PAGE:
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Kurz&Lang: Why bratwurst is more than just a sausage 20140404_142638 Full view

Kurz&Lang: Why bratwurst is more than just a sausage

St John Street is home to bratwurst shop Kurz&Lang, founded by Berlin-born Valentin von Amsberg. We paid a visit, as part of our St John Street At Work series

The shop at 1 St John Street
The shop at 1 St John Street

Valentin von Amsberg was born in Berlin, studied in Frankfurt and migrated to the UK eleven years ago to work in finance, but quit his job after three years to sell sausages. He came up with the idea to sell quality “bratwurst” in the capital during a lunch break. “I was so hungry, but at that time there was nothing quick to eat in London apart from sandwiches, and everyone knows that they get pretty boring after a while,” he recalls. “I wanted something warm, something cheaper than a restaurant and something delicious. And then it came to my mind: bratwurst was the answer.”

He and his business partner Ina Zimmermann opened Kurz&Lang at 1 St John Street eight years ago. “Actually we had the idea to sell bratwurst in a mobile shop on the streets of London, but as it is nearly impossible to get a license for that in the capital, we decided to open the shop here,” he remembers. “And in the end I think it was the right decision.”

Indeed, von Amsberg says he has many loyal customers in his shop in Clerkenwell, who are willing to pay £3.95 for a bratwurst and up to £5.50 for a bottle of German beer. However, he says his product is worth the price. “Many people often ask us why our sausage is so expensive, because in the UK butchers usually produce them out of leftovers,” he says. “However, a German quality sausage like ours contains the best meat and is very complex to produce.”

Valentin von Amsberg is the owner of Kurz&Lang
Valentin von Amsberg is the owner of Kurz&Lang

Again and again, von Amsberg points out that quality is the key to his sausages, which are produced in Niederwallmenach, a small town near Frankfurt, Germany, where the farmers still know their cows by name. Indeed, Kurz&Lang’s signature product, the ’11th Generation Gourmet Wurst’, comes at £5.40 because it is produced within one hour after slaughter to avoid the spread of phosphate and other substances in the meat.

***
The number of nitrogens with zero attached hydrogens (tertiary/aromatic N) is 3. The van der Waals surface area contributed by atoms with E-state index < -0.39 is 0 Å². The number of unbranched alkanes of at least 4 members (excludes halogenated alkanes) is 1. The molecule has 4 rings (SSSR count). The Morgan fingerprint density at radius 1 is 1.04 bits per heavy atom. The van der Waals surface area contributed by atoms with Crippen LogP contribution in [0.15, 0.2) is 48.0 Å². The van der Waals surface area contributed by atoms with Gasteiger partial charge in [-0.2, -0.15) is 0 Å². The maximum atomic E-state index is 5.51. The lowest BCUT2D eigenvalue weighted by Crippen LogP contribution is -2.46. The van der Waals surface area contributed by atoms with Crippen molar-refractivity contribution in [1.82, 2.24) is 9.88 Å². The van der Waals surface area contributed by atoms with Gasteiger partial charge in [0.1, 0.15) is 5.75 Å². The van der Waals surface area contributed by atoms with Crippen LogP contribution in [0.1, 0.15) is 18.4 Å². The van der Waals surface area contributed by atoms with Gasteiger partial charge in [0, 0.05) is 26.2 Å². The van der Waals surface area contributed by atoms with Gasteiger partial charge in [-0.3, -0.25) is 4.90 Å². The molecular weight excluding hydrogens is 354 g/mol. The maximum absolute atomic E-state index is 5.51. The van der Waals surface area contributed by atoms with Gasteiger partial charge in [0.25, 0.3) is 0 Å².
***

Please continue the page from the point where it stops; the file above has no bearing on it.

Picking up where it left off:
Though von Amsberg now likes nothing better than the taste of a good bratwurst, he admits that he hasn’t always been a fan. “It was in this moment, when I had the idea to open a bratwurst shop, that I felt I missed this piece of my home country’s cooking culture here in London,” he says. “However, before that I had never been a great bratwurst eater. I rather fell in love with it through my business.”

And with him, the hungry people of St John Street came to love the sausage shop near Farringdon, too. Of course, it is not only Germans, who satisfy their cravings there – but when they do, it is always a rather special experience for them, as von Amsberg describes. “It is great to see that, when Germans enter the shop for the first time, their eyes begin to shine, they smile and suddenly behave as if they were a child,” he says. “You can literally see the homesickness in their eyes and how a good bratwurst, potato salad and beer can mend it.”

While Valentin von Amsberg likes Germans to think of his shop as a piece of home, he did not want everyone to associate his shop with Germany in the first place. “Ina Zimmermann and me began with the concept for our business in 2006, just before the World Cup in Germany,” he says. “At that time, Germany’s reputation was still difficult and everyone always told me to not park my car, which had a German numberplate, outside or it would probably get damaged. After the World Cup, this luckily changed, but back then we thought our shop needed a name that would not immediately be identifiable as German.”

So, the name Kurz&Lang, meaning ‘short and long’ in German, is not about sausages after all? “Of course, Kurz&Lang initially refers to short and long sausages, but it is also thought as a name that everyone who wants to know it’s German can identify it as such, and everyone who does not want to, does not need to know.” And indeed, this idea of camouflaging the shop’s origin seems to work quite well. “I often get asked if I am Mr Short or Mr Long,” von Amsberg laughs. “Many people think the name is just the two surnames of the founders, like Marks and Spencer.”

The shop on the corner between St John Street and Cowcross Street has become a popular place for both residents and businessmen to get something quick and warm to eat. It is exactly this mix of people that the German owner likes about the area. “I think the St John Street area is a very vibrant, positive place,” he says. “It is the right mix between city and suburb, between residents and businessmen, between busy and cosy. St John Street unites it all: culture, work and residential area.”

Kurz&Lang already distributes products to several museum shops in London, but he has even greater plans for the future.

“At the moment, we are in contact with wholesalers, such as Waitrose, as we plan to sell our sausages to a wider range of customers in supermarkets,” he explains. “The packaging is in production right now, so this will hopefully happen very soon. I want the Kurz&Lang quality bratwurst to become the sausage for the UK.”

More about the shops and businesses on St John Street in our series: St John Street At Work

Written by Sarah Remsky

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